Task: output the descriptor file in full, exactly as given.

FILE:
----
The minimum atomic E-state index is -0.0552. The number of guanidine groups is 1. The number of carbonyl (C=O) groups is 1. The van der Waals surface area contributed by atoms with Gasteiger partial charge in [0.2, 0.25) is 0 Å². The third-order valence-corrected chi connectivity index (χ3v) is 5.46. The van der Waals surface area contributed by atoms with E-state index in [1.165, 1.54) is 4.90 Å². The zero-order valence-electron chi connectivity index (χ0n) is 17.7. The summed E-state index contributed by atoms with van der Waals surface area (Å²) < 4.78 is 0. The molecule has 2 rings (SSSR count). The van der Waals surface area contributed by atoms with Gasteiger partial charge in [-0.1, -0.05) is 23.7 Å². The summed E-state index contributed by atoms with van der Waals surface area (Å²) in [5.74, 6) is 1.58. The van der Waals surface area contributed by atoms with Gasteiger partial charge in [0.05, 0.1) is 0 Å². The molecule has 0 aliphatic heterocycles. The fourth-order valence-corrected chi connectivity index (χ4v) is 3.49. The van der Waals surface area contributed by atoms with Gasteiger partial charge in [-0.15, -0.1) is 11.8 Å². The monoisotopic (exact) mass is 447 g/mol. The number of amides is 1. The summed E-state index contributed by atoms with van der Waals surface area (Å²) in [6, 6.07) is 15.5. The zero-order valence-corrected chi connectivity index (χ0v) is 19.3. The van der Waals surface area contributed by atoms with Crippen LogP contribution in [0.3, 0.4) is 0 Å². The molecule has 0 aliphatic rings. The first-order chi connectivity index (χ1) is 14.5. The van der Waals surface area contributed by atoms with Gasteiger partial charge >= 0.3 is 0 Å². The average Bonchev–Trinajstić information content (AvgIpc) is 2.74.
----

The minimum atomic E-state index is -0.0552. The number of guanidine groups is 1. The number of carbonyl (C=O) groups is 1. The van der Waals surface area contributed by atoms with Gasteiger partial charge in [0.2, 0.25) is 0 Å². The third-order valence-corrected chi connectivity index (χ3v) is 5.46. The van der Waals surface area contributed by atoms with E-state index in [1.165, 1.54) is 4.90 Å². The zero-order valence-electron chi connectivity index (χ0n) is 17.7. The summed E-state index contributed by atoms with van der Waals surface area (Å²) < 4.78 is 0. The molecule has 2 rings (SSSR count). The van der Waals surface area contributed by atoms with Gasteiger partial charge in [-0.1, -0.05) is 23.7 Å². The summed E-state index contributed by atoms with van der Waals surface area (Å²) in [5.74, 6) is 1.58. The van der Waals surface area contributed by atoms with Gasteiger partial charge in [0.05, 0.1) is 0 Å². The molecule has 0 aliphatic heterocycles. The fourth-order valence-corrected chi connectivity index (χ4v) is 3.49. The van der Waals surface area contributed by atoms with Gasteiger partial charge in [-0.15, -0.1) is 11.8 Å². The monoisotopic (exact) mass is 447 g/mol. The number of amides is 1. The summed E-state index contributed by atoms with van der Waals surface area (Å²) in [6, 6.07) is 15.5. The zero-order valence-corrected chi connectivity index (χ0v) is 19.3. The van der Waals surface area contributed by atoms with Crippen LogP contribution in [0.3, 0.4) is 0 Å². The molecule has 0 aliphatic rings. The first-order chi connectivity index (χ1) is 14.5. The van der Waals surface area contributed by atoms with Gasteiger partial charge >= 0.3 is 0 Å². The average Bonchev–Trinajstić information content (AvgIpc) is 2.74.